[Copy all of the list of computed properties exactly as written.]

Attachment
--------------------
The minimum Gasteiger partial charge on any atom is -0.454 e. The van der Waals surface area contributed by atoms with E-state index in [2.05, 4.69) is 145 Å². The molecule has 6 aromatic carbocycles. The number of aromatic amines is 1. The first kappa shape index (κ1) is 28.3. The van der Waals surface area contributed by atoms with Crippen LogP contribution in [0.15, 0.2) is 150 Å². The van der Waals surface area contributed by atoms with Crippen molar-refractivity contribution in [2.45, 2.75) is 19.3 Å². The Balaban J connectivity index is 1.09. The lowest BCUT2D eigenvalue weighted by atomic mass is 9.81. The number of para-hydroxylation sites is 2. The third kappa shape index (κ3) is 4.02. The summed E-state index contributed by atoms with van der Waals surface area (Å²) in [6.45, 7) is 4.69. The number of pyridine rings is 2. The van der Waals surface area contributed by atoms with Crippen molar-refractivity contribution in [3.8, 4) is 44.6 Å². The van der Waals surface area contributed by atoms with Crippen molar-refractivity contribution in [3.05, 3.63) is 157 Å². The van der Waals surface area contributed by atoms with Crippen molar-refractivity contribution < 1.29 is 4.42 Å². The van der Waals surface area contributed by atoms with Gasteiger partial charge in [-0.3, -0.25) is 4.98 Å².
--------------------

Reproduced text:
The minimum Gasteiger partial charge on any atom is -0.454 e. The van der Waals surface area contributed by atoms with E-state index in [2.05, 4.69) is 145 Å². The molecule has 6 aromatic carbocycles. The number of aromatic amines is 1. The first kappa shape index (κ1) is 28.3. The van der Waals surface area contributed by atoms with Crippen LogP contribution in [0.15, 0.2) is 150 Å². The van der Waals surface area contributed by atoms with Crippen molar-refractivity contribution in [2.45, 2.75) is 19.3 Å². The Balaban J connectivity index is 1.09. The lowest BCUT2D eigenvalue weighted by atomic mass is 9.81. The number of para-hydroxylation sites is 2. The third kappa shape index (κ3) is 4.02. The summed E-state index contributed by atoms with van der Waals surface area (Å²) in [6.45, 7) is 4.69. The number of pyridine rings is 2. The van der Waals surface area contributed by atoms with Crippen molar-refractivity contribution in [3.8, 4) is 44.6 Å². The van der Waals surface area contributed by atoms with Crippen molar-refractivity contribution in [3.05, 3.63) is 157 Å². The van der Waals surface area contributed by atoms with Crippen molar-refractivity contribution < 1.29 is 4.42 Å². The van der Waals surface area contributed by atoms with Gasteiger partial charge in [-0.3, -0.25) is 4.98 Å².